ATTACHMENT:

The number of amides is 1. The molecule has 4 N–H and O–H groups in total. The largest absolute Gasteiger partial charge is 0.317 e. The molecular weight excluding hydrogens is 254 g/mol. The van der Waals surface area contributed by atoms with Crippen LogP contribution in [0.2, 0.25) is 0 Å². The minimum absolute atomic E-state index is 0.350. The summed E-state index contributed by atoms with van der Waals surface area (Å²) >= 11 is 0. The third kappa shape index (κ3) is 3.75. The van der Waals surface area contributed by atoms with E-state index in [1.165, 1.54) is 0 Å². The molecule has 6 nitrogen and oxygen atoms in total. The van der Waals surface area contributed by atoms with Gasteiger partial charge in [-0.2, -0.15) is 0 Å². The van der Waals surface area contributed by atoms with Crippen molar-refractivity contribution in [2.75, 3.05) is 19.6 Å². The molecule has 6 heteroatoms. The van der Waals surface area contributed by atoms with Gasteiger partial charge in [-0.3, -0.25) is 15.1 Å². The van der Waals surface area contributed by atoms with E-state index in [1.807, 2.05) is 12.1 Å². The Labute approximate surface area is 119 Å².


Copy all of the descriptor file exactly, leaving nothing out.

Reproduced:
The number of amides is 1. The molecule has 4 N–H and O–H groups in total. The largest absolute Gasteiger partial charge is 0.317 e. The molecular weight excluding hydrogens is 254 g/mol. The van der Waals surface area contributed by atoms with Crippen LogP contribution in [0.2, 0.25) is 0 Å². The minimum absolute atomic E-state index is 0.350. The summed E-state index contributed by atoms with van der Waals surface area (Å²) >= 11 is 0. The third kappa shape index (κ3) is 3.75. The van der Waals surface area contributed by atoms with E-state index in [1.165, 1.54) is 0 Å². The molecule has 6 nitrogen and oxygen atoms in total. The van der Waals surface area contributed by atoms with Gasteiger partial charge in [-0.2, -0.15) is 0 Å². The van der Waals surface area contributed by atoms with Crippen molar-refractivity contribution in [2.75, 3.05) is 19.6 Å². The molecule has 6 heteroatoms. The van der Waals surface area contributed by atoms with Gasteiger partial charge in [-0.3, -0.25) is 15.1 Å². The van der Waals surface area contributed by atoms with E-state index in [1.807, 2.05) is 12.1 Å². The Labute approximate surface area is 119 Å².